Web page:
Decision-making

Best Way to Effect Change

Best Way to Effect Change

Photo by Artem Sapegin on Unsplash

 

“If you change the way you look at things, the things you look at change.” – Wayne Dyer

 

When something’s not right and you want it to change, there are several ways to go about it. No doubt you want to tailor your actions, so they reflect the best way to effect change. While taking the initiative and acting may be the quickest and most efficient approach, there are some caveats to consider. You might not have all the facts, for example, or what you do know may be distorted by perception or long-held belief. It is also quite possible that your viewpoint is skewed, thus leading to erroneous conclusions and poor judgment.

Considering that there are always going to be situations and instances where change is desirable, as well as times when only you can do something about what needs changing, perhaps the best way to effect personal and situational change is by changing the way you look at things.

Granted, this isn’t easy to do, especially if you grew up in an atmosphere of rigid compliance where any testing of authority was not tolerated, and you were constrained to act within certain boundaries. Questioning the status quo may feel like anathema now that you’re an adult may feel like an impossible task, one that you’re loathe to entertain. A little-known yet very powerful way to begin to assert your independence is by thinking outside the box you were put in when growing up.

Suppose you were always called stupid and told you’d never amount to anything. Many well-meaning parents fall into the trap of being overly critical of their children, perhaps projecting their own insecurities while wanting in good faith to ensure their offspring have a better life. That their thoughtless remarks and labels have the opposite effect may never occur to them, at least without parenting counseling. That kind of cruelty on the part of parents, siblings or others is enough to stunt anyone’s growth. Finding your own path under such circumstances was likely difficult because you believed the criticism was right. Difficult, but not impossible.

Maybe you’ve attempted to change things in your life and failed repeatedly. This also tends to put a damper on any motivation to seek further change. Again, the prospects for self-change are difficult, yet not impossible.

It is important to note that there is no directive of human behavior that requires any individual to steadfastly accept their circumstance. You have the power to effect change for yourself above all else. It doesn’t matter if you grew up impoverished, in a dysfunctional family, with no support system, suffering childhood illness, mental health disorder or some other condition. Nor does an upbringing in an affluent household guarantee the ability to enact change, even if such changed is steadfastly desired. What is necessary, however, no matter the circumstances or conditions under which you grew up, is the willingness to put aside old beliefs and negativity and look at the world around you with open eyes and an unbiased heart.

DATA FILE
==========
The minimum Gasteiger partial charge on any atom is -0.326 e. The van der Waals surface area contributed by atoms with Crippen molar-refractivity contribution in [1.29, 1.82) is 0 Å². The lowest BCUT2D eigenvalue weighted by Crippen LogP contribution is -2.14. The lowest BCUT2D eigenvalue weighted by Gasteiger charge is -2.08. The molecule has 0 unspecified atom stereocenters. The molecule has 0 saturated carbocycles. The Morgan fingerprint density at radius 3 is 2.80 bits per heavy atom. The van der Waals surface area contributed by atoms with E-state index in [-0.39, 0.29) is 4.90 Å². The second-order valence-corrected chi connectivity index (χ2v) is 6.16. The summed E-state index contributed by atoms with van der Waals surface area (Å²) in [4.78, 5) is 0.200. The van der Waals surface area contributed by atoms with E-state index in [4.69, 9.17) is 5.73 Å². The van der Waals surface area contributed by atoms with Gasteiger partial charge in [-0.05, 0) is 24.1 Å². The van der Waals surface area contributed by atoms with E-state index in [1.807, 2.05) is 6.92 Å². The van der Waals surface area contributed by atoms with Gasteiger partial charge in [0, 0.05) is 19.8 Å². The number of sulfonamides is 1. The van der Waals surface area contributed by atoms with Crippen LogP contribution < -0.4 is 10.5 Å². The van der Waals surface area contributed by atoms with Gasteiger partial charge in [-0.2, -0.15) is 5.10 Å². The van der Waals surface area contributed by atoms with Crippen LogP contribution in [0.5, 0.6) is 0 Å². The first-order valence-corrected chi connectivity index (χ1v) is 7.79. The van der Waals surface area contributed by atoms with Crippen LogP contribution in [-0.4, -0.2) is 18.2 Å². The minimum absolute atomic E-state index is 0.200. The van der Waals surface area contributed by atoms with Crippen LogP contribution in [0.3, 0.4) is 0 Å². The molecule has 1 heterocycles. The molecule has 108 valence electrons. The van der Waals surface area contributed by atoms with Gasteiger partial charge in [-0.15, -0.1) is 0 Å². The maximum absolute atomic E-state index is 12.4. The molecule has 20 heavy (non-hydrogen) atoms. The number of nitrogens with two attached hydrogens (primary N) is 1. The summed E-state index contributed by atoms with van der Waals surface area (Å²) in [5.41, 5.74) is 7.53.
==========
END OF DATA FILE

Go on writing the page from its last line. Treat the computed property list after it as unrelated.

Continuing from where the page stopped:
Is there a wrong you seek to make amends for? What about an injustice you believe came about as the result of your actions? What avenues can you take to create a better life for yourself than that which you came into the world to? Can you find the path to follow to achieve greater success? Is it possible to mend your ways, repair your reputation, begin to love again, heal damaged relationships, find a way to balance work and home, explore your true potential and achieve almost any goal?

You bet there is.

If you are willing to cast aside the barriers and suspend judgment so that you can take in the reality that is now, you may be surprised that what you thought was so, what seemed impossible to change, is false. What is available to you, what you can change, will not only astound but also invigorate you.

How to get started with a plan.

Once you’ve cast aside beliefs that may have held you back in the past and resolved to move forward with determination and enthusiasm, you still need a plan. Venturing forth without a firm grasp of the change you’d like to effect, or a timetable to help guide your actions and help you stay the course, or a guide to refer to so you know if you are making progress or not, the mere desire to effect change will stall. To help you navigate effecting change, your plan must consist of the following:

  • The plan must be motivating, a course of action that you can not only see yourself taking, but one that fills you with vigor and excitement. The more internally motivated you are, the more likely your chances of success. “If you can dream it, you can do it.” – Walt Disney

 

  • It must be workable, a blueprint that you readily accept and believe yourself capable of putting into action. Deciding on a plan that’s going to put you in a position of tackling goals currently far out of reach is not the way to go. You need incremental stages, perhaps smaller goals or ones that are shorter in duration, before you can feel confident of your ability to take on harder goals or ones that require skills you don’t now possess. “Believe in yourself! Have faith in your abilities. Without reasonable but humble confidence in your own powers you cannot be successful or happy.” – Norman Vincent Peale

 

  • To increase likelihood of success, the plan must consider potential hurdles and contain alternate scenarios and courses of action. Weigh each one according to its merits, gauging how close it gets you to your goal. “I have a number of alternatives, and each one gives me something different.” – Glenn Hoddle

 

  • The plan must also be modifiable, a guide that you can modify as conditions or needs change, or you’ve attained the goal and want to proceed to something else. Being constrained to a rigid plan is a quick recipe for disappointment and abandonment of the impetus to change. “Setting goals is the first step in turning the invisible into the visible.” – Tony Robbins